Do you think you'd be able to know who you were as a sexual being without the existence of apps? Understand your desires, your eroticism and relationship to sexuality?
PV: Yeah, I mean I was in front of my Dell computer looking at Dicks.com in junior high. As much as I didn't want those desires to be there, I knew what they were, and the apps just became a new way to explore them. I came out once I moved to New York, so I didn't deal with it during school, and those things were already set up. I still would've trolled the Boiler Room, the apps just facilitate that in certain ways, but in reality, I'm not sure they actually make anything easier. But yes, I still would be a horny, filthy, stupid queer.

Manning, as someone not on the apps, how do you think your understanding of your desires would change if you were on them?
MJ: Oooh, I don't know. In real life, I'm meeting people that I wouldn't swipe on, so I don't think the apps would be helpful. I think I have more of an open mind versus just a photo or line of bio.

PV: It's interesting to think about whether these things are opening us up to more people or less people. I think it's hard to quantify exactly the hypothetical of who I would've met if I'd gone to this party or those I'd see in a 500-foot radius on this app.

I think both have an aspect of openness and closed-offness, they're different kinds of the same bubble. Most people who just act reflexively on what they're attracted to as opposed to trying to unpack the implications of that, they'll either exist in the same social bubble or that will replicate itself on who they'll swipe on.
MJ: There's also a thing about swiping together, where the mystery of attraction is gone, because it's so scary in real life when you ask someone out, but that element is gone, so now the game has turned and it's about some other judgment beyond attraction, which is still scary.

PV: I wish that deciding to meet up meant you'd be attracted to them—forget not looking like your photo, sometimes I don't even know what it is, but I need to leave. [laughs] There's this sculptor called B. Wurtz, he makes these precious things you might see as trash, and he has this sculpture of metal blocks and other things, and he displayed photographs above them to mess with proportion. So I think of these apps as a forced perspective, so when you're in real life with someone, you're able to reconcile the fact that what I thought you were isn't the reality. Like, you were so hot on my phone, and now I have to go home.

Do you think who you're attracted to has changed during the course of this project?
MJ: Totally. I feel so open, all the people we've met have surprised me. Everyone really wants connection, everyone has been so kind, it's this weird research of how people are good and we all want the same thing, authenticity and love. I really like to interview people and set them up with my friends, even if it's off the podcast, I find that so rewarding.

PV: I feel like I can more comfortably go on dates after this project, because we're asking other people what they want in life and love, and I think those are good things to ask. I wonder what it's like to be a listener and hear a conversation with someone you're going to go on a date with.

MJ: But we don't ask every question. You have to save some stuff for the first date.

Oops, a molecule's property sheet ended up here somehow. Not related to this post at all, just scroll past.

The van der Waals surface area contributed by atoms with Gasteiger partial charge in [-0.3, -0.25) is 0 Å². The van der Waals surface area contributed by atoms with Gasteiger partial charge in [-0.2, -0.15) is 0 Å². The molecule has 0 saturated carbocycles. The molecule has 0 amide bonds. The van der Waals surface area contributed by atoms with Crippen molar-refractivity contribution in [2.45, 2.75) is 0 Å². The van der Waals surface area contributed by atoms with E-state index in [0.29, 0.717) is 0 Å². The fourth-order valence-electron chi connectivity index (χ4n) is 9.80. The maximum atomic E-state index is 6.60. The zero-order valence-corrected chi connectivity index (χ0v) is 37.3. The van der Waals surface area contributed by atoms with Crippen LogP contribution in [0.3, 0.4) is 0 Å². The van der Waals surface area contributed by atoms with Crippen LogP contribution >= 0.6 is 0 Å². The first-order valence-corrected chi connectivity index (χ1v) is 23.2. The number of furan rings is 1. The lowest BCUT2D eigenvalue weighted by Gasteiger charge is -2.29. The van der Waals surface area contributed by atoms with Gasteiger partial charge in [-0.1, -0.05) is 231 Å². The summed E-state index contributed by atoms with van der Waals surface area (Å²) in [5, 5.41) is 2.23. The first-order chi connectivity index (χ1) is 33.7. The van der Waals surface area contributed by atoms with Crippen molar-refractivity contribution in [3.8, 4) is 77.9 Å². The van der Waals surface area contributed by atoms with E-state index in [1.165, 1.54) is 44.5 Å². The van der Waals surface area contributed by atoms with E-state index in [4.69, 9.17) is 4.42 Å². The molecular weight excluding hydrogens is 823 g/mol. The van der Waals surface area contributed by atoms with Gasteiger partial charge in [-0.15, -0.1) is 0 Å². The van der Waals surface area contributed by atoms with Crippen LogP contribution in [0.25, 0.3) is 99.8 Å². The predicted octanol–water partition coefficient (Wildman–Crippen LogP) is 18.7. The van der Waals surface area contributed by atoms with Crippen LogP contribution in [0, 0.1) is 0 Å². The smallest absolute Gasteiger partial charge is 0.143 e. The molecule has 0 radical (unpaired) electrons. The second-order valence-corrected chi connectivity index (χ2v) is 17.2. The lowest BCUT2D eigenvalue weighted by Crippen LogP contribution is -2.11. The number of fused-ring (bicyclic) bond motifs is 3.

PV: The dates I will eventually go on will feel deeply informed by the conversations we have with people, and I'm glad because I don't think I've been a very good date. I think I'm somebody that hooks up and thinks, Oh, I have a boyfriend now, instead of being like, We're going to get to know each other.

MJ: I love how vulnerable everyone is, and that encourages me to feel like I can be too. It's very attractive when people are vulnerable and open, I think.

With your backgrounds in comedy, do you think that those interests have shaped the way that you date, how you interact with your dates?
PV: I think I got into comedy because I need to take life less seriously, and I try to not mine real life in real-time for comedy. It has just helped me relax, I think, to ease into more uncomfortable situations, like being on a first date, in a way that's essentially more relaxed and has helped me prioritize enjoyment and fun.

MJ: Everything is material for me, so if you go on a date with me, watch out. It's in my next play. Not everything, but if there's a word I like or a way someone is doing something, I'll use it. All my friends know, they're like, "Ugh she's going to put this in."

Have you been able to connect people from the podcast so far?
MJ: Yes. We have two people we recorded that are going on a second date, so that's kind of big.

Has your understanding of romance and desire changed doing this podcast?
MJ: Yes. Just the idea of being with someone as a choice has been emphasized on this podcast, the amount of people you can love and the idea of soulmates has changed for me. There are so many people in the world.

PV: What's been reinforced is that most people want the same things, and it's not a lot. People just want to feel respected and valued and that they're spending time with people who are kind. It has really simplified to me the project of connecting with people, it's cleared the confusion about what people want from me and what I want from them. We really just want to share time with people that care about us, and when it's hot sexy fun time, that's great, too. Also, I might be looking for a sugar daddy.

MJ: You want someone to ignore them, but give them the credit card.

PV: That's actually true, the hottest thing you can do is ignore me.